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Internet Mavericks: Still Working Out of the Garage?

e-Commerce is consolidating, but there's room for the little guys too.
Fortnightly Magazine - November 1 2000

where dynamic pricing is communicated down to more and more end-use customers. So it's not just for interruptible, it's for people who are on real-time programs, people who can participate in demand buyback, even for the people who have a very high value point, [such as] semiconductor plants—they want to stay operating no matter what.

Do you have a future if electricity is re-regulated?

That doesn't affect our value proposition. There's a separation between the wholesale market and the retail market that's irreversible.

The generation assets have been sold in a lot of these markets, and you can't put that genie back in the bottle.

Who buys your product?

It's evolving into two separate products. There are communications platforms for utilities to broadcast the prices to their customers, but there's really a second product that allows these enterprises to gather pricing information from all the different utilities irrespective of whether or not [the utilities are] using our particular platform.

Are you approaching utilities and energy providers only, or are you going after their large customers as well?

I think that's an excellent point. We were very concerned about making sure that we get as much customer feedback as possible on both sides of the equation. So that's exactly what we're doing right now—talking to many different large Fortune 500 commercial and industrial end-use customers, as well as utilities, to say, "Okay, what is it that you need to see to make these types of programs work." It's been very successful, we've gotten some incredible feedback, and there's a lot of interest, and we think we have a very strong sense of what we need to do in our products to make these programs successful.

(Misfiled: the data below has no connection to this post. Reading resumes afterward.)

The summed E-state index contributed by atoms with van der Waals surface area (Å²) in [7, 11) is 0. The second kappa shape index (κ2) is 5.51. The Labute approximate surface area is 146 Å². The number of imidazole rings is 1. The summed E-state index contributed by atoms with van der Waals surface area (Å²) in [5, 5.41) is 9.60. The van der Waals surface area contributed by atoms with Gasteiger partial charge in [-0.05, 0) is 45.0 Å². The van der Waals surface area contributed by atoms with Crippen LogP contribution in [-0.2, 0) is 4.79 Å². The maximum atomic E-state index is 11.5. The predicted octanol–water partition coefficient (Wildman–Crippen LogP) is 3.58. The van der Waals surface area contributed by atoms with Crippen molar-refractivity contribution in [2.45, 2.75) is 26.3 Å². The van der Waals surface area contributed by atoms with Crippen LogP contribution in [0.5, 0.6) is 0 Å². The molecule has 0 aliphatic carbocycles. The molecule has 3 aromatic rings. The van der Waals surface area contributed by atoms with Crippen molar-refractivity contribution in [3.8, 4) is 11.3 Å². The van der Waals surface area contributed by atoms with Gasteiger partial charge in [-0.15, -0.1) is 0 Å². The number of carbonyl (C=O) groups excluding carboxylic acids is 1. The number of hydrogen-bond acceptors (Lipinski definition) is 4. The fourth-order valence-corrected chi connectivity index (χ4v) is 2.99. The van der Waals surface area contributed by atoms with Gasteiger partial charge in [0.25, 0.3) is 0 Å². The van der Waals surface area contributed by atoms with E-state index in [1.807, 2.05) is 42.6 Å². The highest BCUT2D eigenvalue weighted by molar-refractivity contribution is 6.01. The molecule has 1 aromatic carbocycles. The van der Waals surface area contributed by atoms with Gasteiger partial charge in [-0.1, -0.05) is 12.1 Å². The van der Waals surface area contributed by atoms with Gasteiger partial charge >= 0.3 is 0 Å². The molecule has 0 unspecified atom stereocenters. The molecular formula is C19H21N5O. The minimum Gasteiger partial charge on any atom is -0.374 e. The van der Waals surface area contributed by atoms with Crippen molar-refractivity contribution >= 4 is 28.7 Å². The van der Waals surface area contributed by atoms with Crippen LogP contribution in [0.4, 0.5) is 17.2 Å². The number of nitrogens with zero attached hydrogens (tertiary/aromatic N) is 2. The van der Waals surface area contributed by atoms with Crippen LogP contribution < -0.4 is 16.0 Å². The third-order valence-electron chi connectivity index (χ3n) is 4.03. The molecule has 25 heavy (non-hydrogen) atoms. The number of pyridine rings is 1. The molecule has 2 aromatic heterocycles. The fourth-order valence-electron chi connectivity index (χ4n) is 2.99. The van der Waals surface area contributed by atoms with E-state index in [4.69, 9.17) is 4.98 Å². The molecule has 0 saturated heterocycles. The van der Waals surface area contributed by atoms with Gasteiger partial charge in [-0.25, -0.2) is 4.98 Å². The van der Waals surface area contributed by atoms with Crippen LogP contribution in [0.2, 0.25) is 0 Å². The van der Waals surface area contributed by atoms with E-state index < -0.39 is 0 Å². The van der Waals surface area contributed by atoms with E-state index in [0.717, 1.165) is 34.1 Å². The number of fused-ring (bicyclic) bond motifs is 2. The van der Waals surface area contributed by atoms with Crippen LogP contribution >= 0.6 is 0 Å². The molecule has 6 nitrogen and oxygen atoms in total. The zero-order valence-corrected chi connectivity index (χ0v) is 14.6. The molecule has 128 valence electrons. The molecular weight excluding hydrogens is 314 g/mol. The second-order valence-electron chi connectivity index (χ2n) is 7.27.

Cody Graves
CEO, Automated Energy Inc.
(Consumption monitoring, with real-time metered data, for small customers)

At Automated Energy Inc., the long-term vision goes straight to the residential customer. Founded in August 1999 and now headed by a former state utility commissioner, the company's focus resides on the customers'—large or small—right to access their own data, a right that obviously has implications for the utility as well as regulators.

Automated Energy sees its products as a market enabler, as something essential to the success of deregulated markets because it allows the consumer to influence consumption. "[Automated Energy founders] Tim [Huneycutt] and Scott [Thompson] understood the need for this kind of information to be made available to the market, that markets will not operate efficiently without timely consumption data," observes chief executive officer Cody Graves.

The company's software and systems use the Internet as a vehicle to provide an electric customer with real-time access to such data as how much electricity it is using and when, enabling the customer to analyze trends and reasons, say, for usage spikes. The system also incorporates AccuWeather data into its system so that weather can be factored into analyses. Graphs and charts can be created and superimposed onto each other with the click of a mouse to compare hours, days, weeks, and months. Usage at individual buildings within a college campus can be read